This particular section will also cover the condition of the mix/load/wash-down site at the facility. The inspector will determine whether an anti-siphon device is installed in the plumbing used for filling tanks to hold diluted pesticides for application, or at least whether an air gap was present at the time of filling.

Recordkeeping of Restricted Use Pesticides

This is the point of the inspection when a manager will be asked to provide application records of restricted use pesticides. Records must be complete and must include these elements:

  • licensed applicators' names and license numbers

  • actual applicators' names if not the licensed applicators

  • date of application

  • start and end times of application

  • location and description of the treated site

  • target site or crop

  • total size of treated area

  • pesticide brand name

  • product's EPA registration number

  • total amount of product applied

  • application method

A sample form for recordkeeping is shown in Figure 4 (Figure 4). However, managers may choose to use software programs or any other recordkeeping system deemed appropriate for their establishment so long as the required elements are included.

Figure 4. 

Suggested FDACS Pesticide Recordkeeping Form.


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When applicable, inspectors will also need to see records pertaining to Florida rules such as the Organo-Auxin herbicide rule (http://edis.ifas.ufl.edu/wg051).

Worker Protection Standard (WPS) Inspection

The inspector will conduct worker and handler interviews to verify the components of the WPS for establishments that employ workers outside immediate family.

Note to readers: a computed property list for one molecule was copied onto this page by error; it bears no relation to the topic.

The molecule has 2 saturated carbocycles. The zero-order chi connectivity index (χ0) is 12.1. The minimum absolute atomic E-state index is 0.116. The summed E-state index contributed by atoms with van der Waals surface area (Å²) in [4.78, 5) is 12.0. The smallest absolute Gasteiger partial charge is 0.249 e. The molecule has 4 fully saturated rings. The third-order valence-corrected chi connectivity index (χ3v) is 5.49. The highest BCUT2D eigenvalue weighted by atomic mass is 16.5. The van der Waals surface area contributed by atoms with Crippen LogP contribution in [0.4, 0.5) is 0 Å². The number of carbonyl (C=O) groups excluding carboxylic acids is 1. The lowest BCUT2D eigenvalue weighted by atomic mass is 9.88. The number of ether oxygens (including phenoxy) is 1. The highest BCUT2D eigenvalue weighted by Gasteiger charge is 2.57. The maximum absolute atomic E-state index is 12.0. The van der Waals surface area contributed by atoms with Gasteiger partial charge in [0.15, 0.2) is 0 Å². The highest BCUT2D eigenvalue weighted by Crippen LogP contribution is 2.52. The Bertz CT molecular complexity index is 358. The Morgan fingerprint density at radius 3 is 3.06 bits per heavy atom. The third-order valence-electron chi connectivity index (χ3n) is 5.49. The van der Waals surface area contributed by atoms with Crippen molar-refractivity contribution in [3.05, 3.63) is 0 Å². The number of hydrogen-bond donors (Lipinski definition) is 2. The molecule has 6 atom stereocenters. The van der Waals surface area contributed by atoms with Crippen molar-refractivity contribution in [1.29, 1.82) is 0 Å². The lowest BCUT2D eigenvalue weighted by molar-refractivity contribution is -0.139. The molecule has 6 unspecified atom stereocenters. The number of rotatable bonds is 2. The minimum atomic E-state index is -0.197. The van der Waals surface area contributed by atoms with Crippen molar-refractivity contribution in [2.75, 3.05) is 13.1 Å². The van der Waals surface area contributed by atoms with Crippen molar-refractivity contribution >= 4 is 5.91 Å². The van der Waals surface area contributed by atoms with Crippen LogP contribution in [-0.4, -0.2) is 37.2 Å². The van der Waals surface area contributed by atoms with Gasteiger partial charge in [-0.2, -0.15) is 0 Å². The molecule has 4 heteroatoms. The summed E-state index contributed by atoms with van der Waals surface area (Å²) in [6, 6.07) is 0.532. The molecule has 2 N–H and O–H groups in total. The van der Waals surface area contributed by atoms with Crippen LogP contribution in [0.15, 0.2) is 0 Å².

The following WPS components are examined by FDACS inspectors (Figures 5–8):

  • Duties for all employers, including:

    • Pesticide safety display

    • Pesticide safety training assurance and program

    • Employer information exchange

    • Emergency assistance

    • Decontamination supplies

  • Additional duties for worker employers

    • Restrictions during applications

    • Worker early entry into treated sites

    • Notice of applications to workers

  • Additional duties for handler employers and handlers

    • Application restrictions and monitoring

    • Specific instructions for handlers

    • Safe operation of equipment

    • Personal protective equipment requirements for handlers

    • Closed systems

    • Family establishments

Figure 5. 

Page 1 of the WPS Inspection Form.


[Click thumbnail to enlarge.]

Figure 6. 

Example of a central information display.


Credit:

UF/IFAS


[Click thumbnail to enlarge.]

Figure 7. 

Page 3 of the WPS Inspection Form.


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Figure 8. 

Portable decontamination site that can be transported.


Credit:

UF/IFAS


[Click thumbnail to enlarge.]